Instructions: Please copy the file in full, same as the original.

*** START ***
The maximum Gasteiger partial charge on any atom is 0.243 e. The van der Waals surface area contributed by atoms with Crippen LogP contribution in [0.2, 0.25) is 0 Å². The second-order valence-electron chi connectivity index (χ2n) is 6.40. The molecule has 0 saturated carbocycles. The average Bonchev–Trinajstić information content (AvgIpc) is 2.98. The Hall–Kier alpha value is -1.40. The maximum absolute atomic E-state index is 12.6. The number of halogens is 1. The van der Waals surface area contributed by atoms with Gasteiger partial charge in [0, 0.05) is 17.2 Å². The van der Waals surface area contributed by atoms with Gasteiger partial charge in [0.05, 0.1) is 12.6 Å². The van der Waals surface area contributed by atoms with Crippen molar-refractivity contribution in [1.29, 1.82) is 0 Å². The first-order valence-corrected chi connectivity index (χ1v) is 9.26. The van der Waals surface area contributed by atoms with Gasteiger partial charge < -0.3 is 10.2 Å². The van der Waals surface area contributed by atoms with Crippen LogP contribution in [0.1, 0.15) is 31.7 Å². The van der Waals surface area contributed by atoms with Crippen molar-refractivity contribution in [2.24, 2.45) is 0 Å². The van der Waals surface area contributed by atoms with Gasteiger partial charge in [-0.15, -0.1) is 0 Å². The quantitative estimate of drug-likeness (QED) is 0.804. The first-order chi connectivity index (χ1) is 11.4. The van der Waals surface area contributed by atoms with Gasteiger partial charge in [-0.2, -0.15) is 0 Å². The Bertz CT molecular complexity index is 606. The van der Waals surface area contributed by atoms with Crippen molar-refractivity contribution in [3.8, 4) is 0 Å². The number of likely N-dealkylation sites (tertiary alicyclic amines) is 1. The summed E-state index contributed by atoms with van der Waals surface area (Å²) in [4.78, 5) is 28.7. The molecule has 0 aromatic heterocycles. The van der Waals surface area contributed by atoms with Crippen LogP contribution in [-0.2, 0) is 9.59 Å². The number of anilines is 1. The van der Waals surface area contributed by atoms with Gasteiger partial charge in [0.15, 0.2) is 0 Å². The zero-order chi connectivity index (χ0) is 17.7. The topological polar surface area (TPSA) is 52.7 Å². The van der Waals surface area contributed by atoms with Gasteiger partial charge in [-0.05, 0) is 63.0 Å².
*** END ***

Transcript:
The maximum Gasteiger partial charge on any atom is 0.243 e. The van der Waals surface area contributed by atoms with Crippen LogP contribution in [0.2, 0.25) is 0 Å². The second-order valence-electron chi connectivity index (χ2n) is 6.40. The molecule has 0 saturated carbocycles. The average Bonchev–Trinajstić information content (AvgIpc) is 2.98. The Hall–Kier alpha value is -1.40. The maximum absolute atomic E-state index is 12.6. The number of halogens is 1. The van der Waals surface area contributed by atoms with Gasteiger partial charge in [0, 0.05) is 17.2 Å². The van der Waals surface area contributed by atoms with Gasteiger partial charge in [0.05, 0.1) is 12.6 Å². The van der Waals surface area contributed by atoms with Crippen molar-refractivity contribution in [1.29, 1.82) is 0 Å². The first-order valence-corrected chi connectivity index (χ1v) is 9.26. The van der Waals surface area contributed by atoms with Gasteiger partial charge < -0.3 is 10.2 Å². The van der Waals surface area contributed by atoms with Crippen LogP contribution in [0.1, 0.15) is 31.7 Å². The van der Waals surface area contributed by atoms with Crippen molar-refractivity contribution in [2.24, 2.45) is 0 Å². The van der Waals surface area contributed by atoms with Gasteiger partial charge in [-0.15, -0.1) is 0 Å². The quantitative estimate of drug-likeness (QED) is 0.804. The first-order chi connectivity index (χ1) is 11.4. The van der Waals surface area contributed by atoms with Gasteiger partial charge in [-0.2, -0.15) is 0 Å². The Bertz CT molecular complexity index is 606. The van der Waals surface area contributed by atoms with Crippen molar-refractivity contribution in [3.8, 4) is 0 Å². The number of likely N-dealkylation sites (tertiary alicyclic amines) is 1. The summed E-state index contributed by atoms with van der Waals surface area (Å²) in [4.78, 5) is 28.7. The molecule has 0 aromatic heterocycles. The van der Waals surface area contributed by atoms with Crippen LogP contribution in [-0.2, 0) is 9.59 Å². The number of anilines is 1. The van der Waals surface area contributed by atoms with Gasteiger partial charge in [0.15, 0.2) is 0 Å². The zero-order chi connectivity index (χ0) is 17.7. The topological polar surface area (TPSA) is 52.7 Å². The van der Waals surface area contributed by atoms with Gasteiger partial charge in [-0.05, 0) is 63.0 Å².